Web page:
Healthy Forest Healthy Water Project

For over a year now the Forestry Board Foundation has been working with the Forest Service, and the Chesapeake Bay Trust Fund to move forward the proposed project Achieving Nutrient and Sediment Benefits through Forest Management or as it now is identified the "Healthy Forests Healthy Waters "Project. To date 13 sites have been approved in seven Counties.

The Counties are

Allegany = 2

Baltimore = 1

Carroll = 2

Frederick = 1

Garrett = 3

Kent = 1

Queen Anne’s = 3

Under the terms of the Grant Eric Sprague, the project's Field Director and I as PI would like to meet with you in the next several months at one of your regularly scheduled Board meetings.

Some of you may already have received details about this project. Local Board engagement is important as you can read below. It is the details of this engagement, monitoring and follow up we would like to discuss with your Board. This is a unique and innovative opportunity to demonstrate the value of local Forestry Boards to encourage local landowner stewardship and the benefits of Forests to local watersheds and the Chesapeake Bay. We look forward to working with and meeting with you.

Please reply to my email address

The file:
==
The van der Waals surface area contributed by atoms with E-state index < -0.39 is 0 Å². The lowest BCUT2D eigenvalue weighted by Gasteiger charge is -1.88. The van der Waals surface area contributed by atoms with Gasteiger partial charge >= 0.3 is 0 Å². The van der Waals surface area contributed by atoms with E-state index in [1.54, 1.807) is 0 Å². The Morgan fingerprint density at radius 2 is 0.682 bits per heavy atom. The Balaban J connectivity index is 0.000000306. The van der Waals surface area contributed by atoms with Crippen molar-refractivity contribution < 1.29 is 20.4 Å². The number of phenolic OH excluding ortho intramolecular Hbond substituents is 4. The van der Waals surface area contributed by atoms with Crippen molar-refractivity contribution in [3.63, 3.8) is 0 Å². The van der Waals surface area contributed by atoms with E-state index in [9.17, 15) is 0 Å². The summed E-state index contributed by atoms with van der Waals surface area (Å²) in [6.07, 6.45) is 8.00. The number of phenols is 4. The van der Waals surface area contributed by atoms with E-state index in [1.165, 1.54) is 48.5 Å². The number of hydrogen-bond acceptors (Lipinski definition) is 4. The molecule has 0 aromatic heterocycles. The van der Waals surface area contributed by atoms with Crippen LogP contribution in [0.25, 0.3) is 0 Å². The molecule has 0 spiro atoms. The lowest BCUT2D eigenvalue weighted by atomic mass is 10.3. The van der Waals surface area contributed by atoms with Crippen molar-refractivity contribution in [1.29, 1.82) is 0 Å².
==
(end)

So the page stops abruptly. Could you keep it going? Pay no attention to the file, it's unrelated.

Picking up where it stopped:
Here is some additional information:

1. Healthy Forests Healthy Waters Project Background

The implementation of forest management plans is an important strategy for achieving water quality and other environmental, economic and social goals. Forest management plans provide guidance to landowners on how they can meet their management objectives while sustaining their forest and the benefits it provides. The Maryland Forest Service works with 400 rural landowners each year to implement management plans. Yet current estimates suggest that only 10% of family forest owners have a written management plan.

This project will:

    • Deliver quantifiable nutrient and sediment reductions on private lands through forestry bmp’s in addition to their important ecosystem services like air pollutant removal and provision of wildlife habitat

    • Document how focused funding for forest management plan implementation can help meet water quality goals

    • Demonstrate how new tools can facilitate implementation of nutrient and sediment practices

    • Promote forest management plan and other forest conservation program implementation

2. Objectives and Responsibilities

1) Landowner engagement/ BMP implementation

The Maryland Forest Service in collaboration with Maryland’s Forest District Conservancy District Boards (Forestry Boards) will engage private landowners that have proposed, but not yet implemented nutrient and sediment projects in their forest management plans. State forest service staff has compiled a list of potential projects representing counties. Projects can include the following:

    • Riparian buffer planting

    • Tree planting

    • Road stabilization/erosion control/ sediment reductions

Landowners have already been contacted to gauge their continued interest in plan implementation, so the levels of practice implementation may vary. Landowners will be encouraged to use the Bay Bank Marketplace to market their willingness to implement best management practices on their property. This pilot test of the tool will demonstrate the usefulness of the Marketplace to landowners for additional funding future opportunities like forest mitigation banking.

2) Practice implementation